• China's flag and bitcoin
    Asia & Australia,  Cryptocurrencies,  Media

    Binance to The Block: STFU and let us do business in China

    The Block’s Larry Cermak opened a can of worms in explaining how Chinese citizens can use Alipay and WeChat, which ban cryptocurrency transactions

    Did the CEO of Binance, one of the largest cryptocurrency exchanges, threaten cryptocurrency media site The Block over a trio of tweets detailing how banned peer-to-peer cryptocurrency trading really happens in China?

  • Lucas Geiger said OpenLibra is going to hijack Libra, but in a "non-adversarial" way (Lane Rettig, via Twitter).
    Libra

    OpenLibra plans fork to create Facebook-free version of Libra stablecoin

    A group of blockchain developers threatened to split the Libra cryptocurrency’s blockchain and create a competitor free from corporate control

    Facebook’s Libra stablecoin may be years from becoming a reality, but that didn’t stop a group of blockchain companies calling itself OpenLibra from announcing plans to fork the stablecoin. News of the preemptive split came at the Ethereum developer conference Devcon 5 in Osaka, Japan on October 9. Lucas Geiger, co-founder of blockchain infrastructure firm Wireline, described the OpenLibra project, as aimed squarely at the corporate control of Libra. Essentially, OpenLibra would be pegged to the Libra coin, a cryptocurrency which will be backed by a basket of fiat currencies to keep its price level. Using the tagline “lock the door open,” the newly launched OpenLibra website called itself an…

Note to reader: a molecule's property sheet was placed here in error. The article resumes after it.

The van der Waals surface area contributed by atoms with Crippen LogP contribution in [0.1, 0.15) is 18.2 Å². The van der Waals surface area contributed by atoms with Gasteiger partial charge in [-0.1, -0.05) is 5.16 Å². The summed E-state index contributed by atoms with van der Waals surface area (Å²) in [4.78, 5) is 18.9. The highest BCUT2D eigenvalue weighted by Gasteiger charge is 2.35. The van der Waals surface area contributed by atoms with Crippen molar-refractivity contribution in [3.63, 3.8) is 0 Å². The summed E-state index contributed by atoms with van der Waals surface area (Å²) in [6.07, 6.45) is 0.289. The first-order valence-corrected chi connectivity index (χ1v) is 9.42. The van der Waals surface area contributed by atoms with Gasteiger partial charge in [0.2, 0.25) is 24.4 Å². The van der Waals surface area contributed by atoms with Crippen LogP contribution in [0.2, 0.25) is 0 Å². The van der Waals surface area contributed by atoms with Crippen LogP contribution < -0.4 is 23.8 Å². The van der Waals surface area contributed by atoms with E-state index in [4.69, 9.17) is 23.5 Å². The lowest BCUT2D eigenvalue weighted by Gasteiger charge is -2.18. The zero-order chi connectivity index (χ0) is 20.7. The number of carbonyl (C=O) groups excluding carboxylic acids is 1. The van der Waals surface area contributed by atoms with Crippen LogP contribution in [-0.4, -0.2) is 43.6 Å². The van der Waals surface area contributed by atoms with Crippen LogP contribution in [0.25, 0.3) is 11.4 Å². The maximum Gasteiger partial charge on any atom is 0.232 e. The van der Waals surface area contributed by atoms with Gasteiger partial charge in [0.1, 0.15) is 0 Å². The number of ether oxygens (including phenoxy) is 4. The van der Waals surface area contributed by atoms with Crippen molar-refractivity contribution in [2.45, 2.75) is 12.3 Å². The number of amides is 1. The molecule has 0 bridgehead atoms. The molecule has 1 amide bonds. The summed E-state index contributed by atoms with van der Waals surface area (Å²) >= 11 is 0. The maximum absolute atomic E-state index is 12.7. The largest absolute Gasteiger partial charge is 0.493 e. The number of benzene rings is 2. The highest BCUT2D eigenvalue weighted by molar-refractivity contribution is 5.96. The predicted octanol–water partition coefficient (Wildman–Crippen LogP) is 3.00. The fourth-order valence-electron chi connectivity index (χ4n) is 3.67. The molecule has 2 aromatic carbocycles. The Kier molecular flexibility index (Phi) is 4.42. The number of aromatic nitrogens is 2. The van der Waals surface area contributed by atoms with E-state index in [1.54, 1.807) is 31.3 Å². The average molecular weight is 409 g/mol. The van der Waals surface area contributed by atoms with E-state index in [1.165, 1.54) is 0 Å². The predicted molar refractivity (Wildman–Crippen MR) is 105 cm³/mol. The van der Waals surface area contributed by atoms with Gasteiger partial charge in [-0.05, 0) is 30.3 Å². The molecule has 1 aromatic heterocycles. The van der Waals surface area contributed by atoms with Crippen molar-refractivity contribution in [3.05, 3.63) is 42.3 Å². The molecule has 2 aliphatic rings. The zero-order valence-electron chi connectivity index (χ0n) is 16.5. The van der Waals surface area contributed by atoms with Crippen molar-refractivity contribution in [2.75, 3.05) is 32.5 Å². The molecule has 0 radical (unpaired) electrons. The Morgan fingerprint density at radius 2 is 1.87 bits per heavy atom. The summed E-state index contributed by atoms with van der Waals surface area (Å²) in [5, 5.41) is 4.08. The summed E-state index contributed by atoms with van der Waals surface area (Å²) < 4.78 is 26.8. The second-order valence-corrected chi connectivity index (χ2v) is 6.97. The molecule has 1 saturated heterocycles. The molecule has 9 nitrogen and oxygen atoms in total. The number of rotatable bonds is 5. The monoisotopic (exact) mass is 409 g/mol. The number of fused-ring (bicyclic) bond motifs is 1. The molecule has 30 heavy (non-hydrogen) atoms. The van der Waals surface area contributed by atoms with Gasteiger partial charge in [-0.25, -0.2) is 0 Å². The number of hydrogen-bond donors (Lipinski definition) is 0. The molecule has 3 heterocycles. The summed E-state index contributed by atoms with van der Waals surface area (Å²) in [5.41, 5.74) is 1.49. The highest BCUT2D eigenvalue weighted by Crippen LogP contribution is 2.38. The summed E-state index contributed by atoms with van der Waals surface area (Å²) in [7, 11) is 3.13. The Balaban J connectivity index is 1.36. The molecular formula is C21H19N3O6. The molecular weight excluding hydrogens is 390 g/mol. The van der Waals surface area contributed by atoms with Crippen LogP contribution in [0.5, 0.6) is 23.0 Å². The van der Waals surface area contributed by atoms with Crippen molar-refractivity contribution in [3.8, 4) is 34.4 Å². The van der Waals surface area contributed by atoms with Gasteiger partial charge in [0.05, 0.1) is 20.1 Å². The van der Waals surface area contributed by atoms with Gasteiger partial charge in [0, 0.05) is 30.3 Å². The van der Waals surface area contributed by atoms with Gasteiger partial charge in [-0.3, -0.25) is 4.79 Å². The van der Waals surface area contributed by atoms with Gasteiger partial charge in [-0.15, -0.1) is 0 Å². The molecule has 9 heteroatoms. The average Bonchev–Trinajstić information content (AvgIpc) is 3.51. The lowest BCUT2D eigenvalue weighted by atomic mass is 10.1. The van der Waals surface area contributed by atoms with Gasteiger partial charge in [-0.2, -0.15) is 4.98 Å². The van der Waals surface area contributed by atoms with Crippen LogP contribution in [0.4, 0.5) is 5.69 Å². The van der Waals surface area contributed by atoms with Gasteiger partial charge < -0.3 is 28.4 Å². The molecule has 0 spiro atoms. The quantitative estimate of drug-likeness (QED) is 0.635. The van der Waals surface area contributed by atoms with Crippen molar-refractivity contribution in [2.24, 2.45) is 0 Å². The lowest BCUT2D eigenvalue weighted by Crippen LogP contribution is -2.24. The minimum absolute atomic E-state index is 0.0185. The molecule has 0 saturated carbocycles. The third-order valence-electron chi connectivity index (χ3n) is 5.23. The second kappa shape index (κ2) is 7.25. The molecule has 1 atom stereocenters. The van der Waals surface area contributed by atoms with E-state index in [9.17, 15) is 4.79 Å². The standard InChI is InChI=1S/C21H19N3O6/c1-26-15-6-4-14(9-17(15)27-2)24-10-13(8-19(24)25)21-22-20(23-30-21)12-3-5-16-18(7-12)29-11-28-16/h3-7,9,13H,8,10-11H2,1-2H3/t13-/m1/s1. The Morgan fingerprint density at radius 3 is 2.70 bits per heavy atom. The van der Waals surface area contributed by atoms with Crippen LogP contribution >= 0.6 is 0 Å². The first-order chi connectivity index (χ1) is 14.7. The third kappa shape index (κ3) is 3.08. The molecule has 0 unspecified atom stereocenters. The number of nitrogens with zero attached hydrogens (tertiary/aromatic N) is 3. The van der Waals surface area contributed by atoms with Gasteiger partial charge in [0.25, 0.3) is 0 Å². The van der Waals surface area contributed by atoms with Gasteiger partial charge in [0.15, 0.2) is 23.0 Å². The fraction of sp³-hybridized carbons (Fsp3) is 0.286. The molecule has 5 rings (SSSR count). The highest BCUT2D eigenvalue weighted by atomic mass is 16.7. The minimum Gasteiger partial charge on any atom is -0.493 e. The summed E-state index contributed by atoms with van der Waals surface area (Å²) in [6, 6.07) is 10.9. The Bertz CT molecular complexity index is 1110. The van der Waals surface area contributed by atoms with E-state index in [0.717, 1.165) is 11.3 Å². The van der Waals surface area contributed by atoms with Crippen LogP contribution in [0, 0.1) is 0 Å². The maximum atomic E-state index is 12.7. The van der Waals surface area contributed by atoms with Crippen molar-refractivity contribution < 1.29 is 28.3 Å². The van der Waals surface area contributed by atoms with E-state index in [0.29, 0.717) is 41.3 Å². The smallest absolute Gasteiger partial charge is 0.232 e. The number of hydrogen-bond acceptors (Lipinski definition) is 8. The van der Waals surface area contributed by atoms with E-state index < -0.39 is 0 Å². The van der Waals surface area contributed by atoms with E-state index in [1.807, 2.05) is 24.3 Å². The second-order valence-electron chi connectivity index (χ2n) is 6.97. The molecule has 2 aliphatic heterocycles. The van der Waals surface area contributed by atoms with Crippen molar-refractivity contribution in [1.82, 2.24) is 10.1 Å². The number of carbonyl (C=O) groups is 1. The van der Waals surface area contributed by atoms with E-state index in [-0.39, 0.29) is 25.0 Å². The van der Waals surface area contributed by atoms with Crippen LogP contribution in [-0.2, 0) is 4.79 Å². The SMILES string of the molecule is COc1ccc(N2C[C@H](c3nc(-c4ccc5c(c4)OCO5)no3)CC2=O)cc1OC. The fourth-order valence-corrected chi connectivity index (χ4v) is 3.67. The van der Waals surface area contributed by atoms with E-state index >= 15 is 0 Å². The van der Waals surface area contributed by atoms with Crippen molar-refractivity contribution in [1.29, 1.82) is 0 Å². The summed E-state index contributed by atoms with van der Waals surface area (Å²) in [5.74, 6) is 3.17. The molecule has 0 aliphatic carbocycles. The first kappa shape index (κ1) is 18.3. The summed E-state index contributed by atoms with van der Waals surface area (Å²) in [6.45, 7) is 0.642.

• Protestors in Hong Kong (Photo by Oscar Chan from Pexels).
    Asia & Australia,  Bitcoin

    Hong Kong’s Bitcoin spike: Foresight or fluke?

    A tremendous jump in trade volume on a small Hong Kong P2P exchange was touted as proof that Bitcoin is the new gold. But it may have just been a whale’s splash

    Bitcoin trades in Hong Kong saw a massive spike at the end of September—blowing past even the volumes seen at the height of the 2017 bubble—simultaneous to political unrest in the Chinese territory.     With nearly $12.3 million HKD (equivalent to $1.5 million in USD) traded in the week ending September 28 according to charts on peer-to-peer trading site Coin.dance’s LocalBitcoins, it was hard not to see a connection with escalating protests, anti-Chinese bank sentiment, and vandalism that recently caused ATMs to run dry, and panic-buying reported at supermarkets on October 7. It’s especially interesting considering the same Bitcoin (BTC) volume jump was seen, on a smaller scale, during the last…